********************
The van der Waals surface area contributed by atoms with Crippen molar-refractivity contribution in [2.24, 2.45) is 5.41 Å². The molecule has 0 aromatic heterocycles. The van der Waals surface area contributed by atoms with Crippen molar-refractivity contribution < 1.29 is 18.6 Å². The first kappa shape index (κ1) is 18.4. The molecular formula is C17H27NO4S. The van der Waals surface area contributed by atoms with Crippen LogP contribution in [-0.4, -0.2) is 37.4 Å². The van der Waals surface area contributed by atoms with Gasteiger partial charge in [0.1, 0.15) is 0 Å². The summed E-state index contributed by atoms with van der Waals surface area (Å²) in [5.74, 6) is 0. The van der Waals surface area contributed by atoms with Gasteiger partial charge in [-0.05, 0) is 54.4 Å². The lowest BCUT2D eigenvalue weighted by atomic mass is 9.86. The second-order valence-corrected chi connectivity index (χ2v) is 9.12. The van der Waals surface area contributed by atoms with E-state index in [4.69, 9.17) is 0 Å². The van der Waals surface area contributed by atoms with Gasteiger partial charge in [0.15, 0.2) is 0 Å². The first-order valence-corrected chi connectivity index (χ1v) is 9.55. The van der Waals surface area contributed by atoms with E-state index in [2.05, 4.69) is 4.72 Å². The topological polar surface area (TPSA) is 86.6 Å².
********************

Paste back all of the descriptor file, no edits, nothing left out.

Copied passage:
The van der Waals surface area contributed by atoms with Crippen molar-refractivity contribution in [2.24, 2.45) is 5.41 Å². The molecule has 0 aromatic heterocycles. The van der Waals surface area contributed by atoms with Crippen molar-refractivity contribution < 1.29 is 18.6 Å². The first kappa shape index (κ1) is 18.4. The molecular formula is C17H27NO4S. The van der Waals surface area contributed by atoms with Crippen LogP contribution in [-0.4, -0.2) is 37.4 Å². The van der Waals surface area contributed by atoms with Gasteiger partial charge in [0.1, 0.15) is 0 Å². The summed E-state index contributed by atoms with van der Waals surface area (Å²) in [5.74, 6) is 0. The van der Waals surface area contributed by atoms with Gasteiger partial charge in [-0.05, 0) is 54.4 Å². The lowest BCUT2D eigenvalue weighted by atomic mass is 9.86. The second-order valence-corrected chi connectivity index (χ2v) is 9.12. The van der Waals surface area contributed by atoms with E-state index in [4.69, 9.17) is 0 Å². The van der Waals surface area contributed by atoms with Gasteiger partial charge in [0.15, 0.2) is 0 Å². The first-order valence-corrected chi connectivity index (χ1v) is 9.55. The van der Waals surface area contributed by atoms with E-state index in [2.05, 4.69) is 4.72 Å². The topological polar surface area (TPSA) is 86.6 Å².